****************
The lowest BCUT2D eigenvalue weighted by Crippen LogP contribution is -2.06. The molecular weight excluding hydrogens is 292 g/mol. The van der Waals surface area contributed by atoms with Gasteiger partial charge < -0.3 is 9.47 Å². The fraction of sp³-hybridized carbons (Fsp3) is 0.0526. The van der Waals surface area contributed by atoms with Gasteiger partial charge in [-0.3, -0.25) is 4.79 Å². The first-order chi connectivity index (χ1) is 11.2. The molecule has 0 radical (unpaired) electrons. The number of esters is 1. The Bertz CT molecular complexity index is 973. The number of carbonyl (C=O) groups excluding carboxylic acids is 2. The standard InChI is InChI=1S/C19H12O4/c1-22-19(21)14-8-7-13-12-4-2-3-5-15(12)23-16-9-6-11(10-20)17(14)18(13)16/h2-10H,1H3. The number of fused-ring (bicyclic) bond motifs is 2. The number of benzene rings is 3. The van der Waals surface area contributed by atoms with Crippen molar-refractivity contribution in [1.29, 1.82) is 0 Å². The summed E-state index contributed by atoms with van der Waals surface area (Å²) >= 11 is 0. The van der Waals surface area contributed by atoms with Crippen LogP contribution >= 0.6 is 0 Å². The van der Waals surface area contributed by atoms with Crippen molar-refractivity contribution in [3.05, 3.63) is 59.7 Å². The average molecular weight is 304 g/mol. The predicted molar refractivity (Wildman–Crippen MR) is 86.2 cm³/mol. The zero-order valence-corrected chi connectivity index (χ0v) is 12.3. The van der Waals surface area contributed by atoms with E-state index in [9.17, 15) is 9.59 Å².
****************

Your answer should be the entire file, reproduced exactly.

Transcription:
The lowest BCUT2D eigenvalue weighted by Crippen LogP contribution is -2.06. The molecular weight excluding hydrogens is 292 g/mol. The van der Waals surface area contributed by atoms with Gasteiger partial charge < -0.3 is 9.47 Å². The fraction of sp³-hybridized carbons (Fsp3) is 0.0526. The van der Waals surface area contributed by atoms with Gasteiger partial charge in [-0.3, -0.25) is 4.79 Å². The first-order chi connectivity index (χ1) is 11.2. The molecule has 0 radical (unpaired) electrons. The number of esters is 1. The Bertz CT molecular complexity index is 973. The number of carbonyl (C=O) groups excluding carboxylic acids is 2. The standard InChI is InChI=1S/C19H12O4/c1-22-19(21)14-8-7-13-12-4-2-3-5-15(12)23-16-9-6-11(10-20)17(14)18(13)16/h2-10H,1H3. The number of fused-ring (bicyclic) bond motifs is 2. The number of benzene rings is 3. The van der Waals surface area contributed by atoms with Crippen molar-refractivity contribution in [1.29, 1.82) is 0 Å². The summed E-state index contributed by atoms with van der Waals surface area (Å²) >= 11 is 0. The van der Waals surface area contributed by atoms with Crippen LogP contribution >= 0.6 is 0 Å². The van der Waals surface area contributed by atoms with Crippen molar-refractivity contribution in [3.05, 3.63) is 59.7 Å². The average molecular weight is 304 g/mol. The predicted molar refractivity (Wildman–Crippen MR) is 86.2 cm³/mol. The zero-order valence-corrected chi connectivity index (χ0v) is 12.3. The van der Waals surface area contributed by atoms with E-state index in [9.17, 15) is 9.59 Å².